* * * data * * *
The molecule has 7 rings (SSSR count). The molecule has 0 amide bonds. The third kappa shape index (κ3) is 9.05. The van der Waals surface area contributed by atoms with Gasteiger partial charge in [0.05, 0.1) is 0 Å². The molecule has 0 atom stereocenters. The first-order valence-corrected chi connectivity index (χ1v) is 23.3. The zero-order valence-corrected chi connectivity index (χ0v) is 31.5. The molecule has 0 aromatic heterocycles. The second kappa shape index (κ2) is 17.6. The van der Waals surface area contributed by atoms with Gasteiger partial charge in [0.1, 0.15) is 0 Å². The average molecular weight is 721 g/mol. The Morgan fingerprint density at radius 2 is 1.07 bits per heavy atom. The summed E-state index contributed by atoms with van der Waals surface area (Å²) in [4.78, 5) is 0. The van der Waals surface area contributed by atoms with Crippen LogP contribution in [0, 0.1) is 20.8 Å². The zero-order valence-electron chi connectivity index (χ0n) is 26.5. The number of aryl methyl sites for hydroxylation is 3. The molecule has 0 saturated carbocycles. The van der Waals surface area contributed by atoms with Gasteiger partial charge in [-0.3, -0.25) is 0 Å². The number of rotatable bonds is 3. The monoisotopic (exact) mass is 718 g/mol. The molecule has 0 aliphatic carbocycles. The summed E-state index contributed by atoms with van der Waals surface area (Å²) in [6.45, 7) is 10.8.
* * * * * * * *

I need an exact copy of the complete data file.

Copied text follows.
The molecule has 7 rings (SSSR count). The molecule has 0 amide bonds. The third kappa shape index (κ3) is 9.05. The van der Waals surface area contributed by atoms with Gasteiger partial charge in [0.05, 0.1) is 0 Å². The molecule has 0 atom stereocenters. The first-order valence-corrected chi connectivity index (χ1v) is 23.3. The zero-order valence-corrected chi connectivity index (χ0v) is 31.5. The molecule has 0 aromatic heterocycles. The second kappa shape index (κ2) is 17.6. The van der Waals surface area contributed by atoms with Gasteiger partial charge in [0.1, 0.15) is 0 Å². The average molecular weight is 721 g/mol. The Morgan fingerprint density at radius 2 is 1.07 bits per heavy atom. The summed E-state index contributed by atoms with van der Waals surface area (Å²) in [4.78, 5) is 0. The van der Waals surface area contributed by atoms with Crippen LogP contribution in [0, 0.1) is 20.8 Å². The zero-order valence-electron chi connectivity index (χ0n) is 26.5. The number of aryl methyl sites for hydroxylation is 3. The molecule has 0 saturated carbocycles. The van der Waals surface area contributed by atoms with Gasteiger partial charge in [-0.3, -0.25) is 0 Å². The number of rotatable bonds is 3. The monoisotopic (exact) mass is 718 g/mol. The molecule has 0 aliphatic carbocycles. The summed E-state index contributed by atoms with van der Waals surface area (Å²) in [6.45, 7) is 10.8.